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    I think Cyrus summed up the essentials. I think some folks here need to work on reading comprehension. :rolleyes: Now go read my rant about getting stuck in snow 10 more times for practice! If you can understand that, you can understand anything. :rofl:

    Oops...zooby snuck in while I was typing...my comment was aimed at Penguwino for saying he needed to read it multiple times.
     
  13. Feb 12, 2006 #12

    Curious3141

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    Yes, that's right, you can't touch people. Then it becomes assault.

    Me, I just yell at the top of my voice, "SHUT THE F*** UP MORON !!" and that usually gets the trick done. *And* it's legal. :biggrin:
     
  14. Feb 12, 2006 #13

    Doc Al

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    Actually, no. Threatening people is considered assault; touch them and it's assault and battery.
     
  15. Feb 12, 2006 #14

    Curious3141

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    Where is the threat ? Doesn't a threat have to be a conditional or subjunctive statement with a penalty (implied or otherwise) for noncompliance ? Isn't "SHUT UP" just an imperative statement without a conditional clause (which can be interpreted as a threat) ? There are no non-verbal cues here, either, no weapons or "threatening" gestures.

    And "moron", of course, is just an epithet. An opinion, really, although well-founded in this case. :biggrin:
     
  16. Feb 12, 2006 #15

    Doc Al

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    My point was that the legal charge of "assault" does not involve laying a hand on someone.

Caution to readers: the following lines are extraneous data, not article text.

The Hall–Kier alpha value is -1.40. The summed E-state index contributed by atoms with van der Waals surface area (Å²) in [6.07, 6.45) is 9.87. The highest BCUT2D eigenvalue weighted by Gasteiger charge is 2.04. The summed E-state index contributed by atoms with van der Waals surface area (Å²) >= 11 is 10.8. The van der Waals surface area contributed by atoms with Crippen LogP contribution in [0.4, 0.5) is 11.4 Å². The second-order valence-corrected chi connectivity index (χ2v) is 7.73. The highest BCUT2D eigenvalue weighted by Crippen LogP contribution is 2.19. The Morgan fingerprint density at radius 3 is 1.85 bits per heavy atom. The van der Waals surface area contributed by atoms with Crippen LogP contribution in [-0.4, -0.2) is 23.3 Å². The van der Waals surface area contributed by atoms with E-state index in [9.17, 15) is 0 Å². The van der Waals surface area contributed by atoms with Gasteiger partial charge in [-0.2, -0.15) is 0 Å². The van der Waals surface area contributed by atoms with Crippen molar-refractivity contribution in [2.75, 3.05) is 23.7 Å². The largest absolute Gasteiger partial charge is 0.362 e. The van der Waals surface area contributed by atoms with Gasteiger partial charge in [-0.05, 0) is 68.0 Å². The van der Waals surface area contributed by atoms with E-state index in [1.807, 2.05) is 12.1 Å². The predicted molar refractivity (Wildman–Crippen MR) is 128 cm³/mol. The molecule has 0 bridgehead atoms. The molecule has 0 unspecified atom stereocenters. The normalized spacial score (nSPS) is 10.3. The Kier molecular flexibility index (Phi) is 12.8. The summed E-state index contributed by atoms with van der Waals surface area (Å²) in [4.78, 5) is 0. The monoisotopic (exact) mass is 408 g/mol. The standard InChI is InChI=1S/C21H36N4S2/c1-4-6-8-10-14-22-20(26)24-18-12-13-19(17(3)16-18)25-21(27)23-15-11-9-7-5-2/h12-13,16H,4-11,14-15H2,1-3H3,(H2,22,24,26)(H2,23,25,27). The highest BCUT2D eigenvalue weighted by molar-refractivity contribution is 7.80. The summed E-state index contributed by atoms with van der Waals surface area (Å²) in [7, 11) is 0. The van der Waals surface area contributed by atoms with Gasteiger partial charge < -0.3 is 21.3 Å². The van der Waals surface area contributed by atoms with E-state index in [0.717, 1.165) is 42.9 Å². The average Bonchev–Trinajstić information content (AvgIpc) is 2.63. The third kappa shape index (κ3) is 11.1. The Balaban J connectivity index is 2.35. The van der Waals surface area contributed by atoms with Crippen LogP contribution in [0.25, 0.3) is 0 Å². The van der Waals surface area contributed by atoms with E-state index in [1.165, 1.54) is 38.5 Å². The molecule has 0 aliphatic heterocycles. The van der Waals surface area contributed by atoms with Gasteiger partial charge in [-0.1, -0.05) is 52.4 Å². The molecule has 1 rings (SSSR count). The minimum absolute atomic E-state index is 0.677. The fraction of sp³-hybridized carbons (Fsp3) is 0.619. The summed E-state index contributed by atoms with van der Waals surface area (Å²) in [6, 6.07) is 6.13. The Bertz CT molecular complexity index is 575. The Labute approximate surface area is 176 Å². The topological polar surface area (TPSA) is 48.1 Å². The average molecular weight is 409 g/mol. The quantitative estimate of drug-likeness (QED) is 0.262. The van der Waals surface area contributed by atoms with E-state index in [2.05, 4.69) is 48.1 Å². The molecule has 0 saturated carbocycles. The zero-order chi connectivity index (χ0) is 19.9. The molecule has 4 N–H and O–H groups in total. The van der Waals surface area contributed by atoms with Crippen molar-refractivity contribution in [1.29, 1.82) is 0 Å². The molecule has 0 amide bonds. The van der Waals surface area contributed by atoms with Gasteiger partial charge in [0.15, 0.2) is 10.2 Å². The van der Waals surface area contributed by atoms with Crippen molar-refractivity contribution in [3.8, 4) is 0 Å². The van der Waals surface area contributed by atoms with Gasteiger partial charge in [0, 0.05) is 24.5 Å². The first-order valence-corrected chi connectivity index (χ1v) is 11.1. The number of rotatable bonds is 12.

17. Feb 12, 2006 #16

    Evo

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    No, no, the Bering Straight is between Russia and Alaska, I don't think this is where the women were.
     
  18. Feb 12, 2006 #17
    415 of the CA Penal Code
    Disturbing the Peace

    Any of the following persons shall be punished by imprisonment in the county jail for a period of not more than 90 days, a fine of not more than $400, or both such imprisonment and fine:
    (1) Any person who unlawfully fights in a public place or challenges another person in a public place to fight.
    (2) Any person who maliciously and willfully disturbs another person by loud and unreasonable noise.
    (3)Any person who uses offensive words in a public place which are inherantly likely to provoke an immediate violent reaction.


    I'd imagine that most places have similar laws.:wink:
     
  19. Feb 12, 2006 #18

    Pengwuino

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    Then shouldn't the woman on the cell phone have gone to jail!:tongue2:

    I think its not that fair to compare TX and CA laws though :wink:
     
  20. Feb 12, 2006 #19

    Moonbear

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    Yeah, actually, I think the woman on the cell phone is probably more likely to be convicted on either a disturbing the peace or assault charge than the woman who asked her to shush. I hope any reasonable judge would just toss out the charge on the Australian woman and throw the book at the Texan! :grumpy:
     
  21. Feb 12, 2006 #20
    Damn straight! :tongue: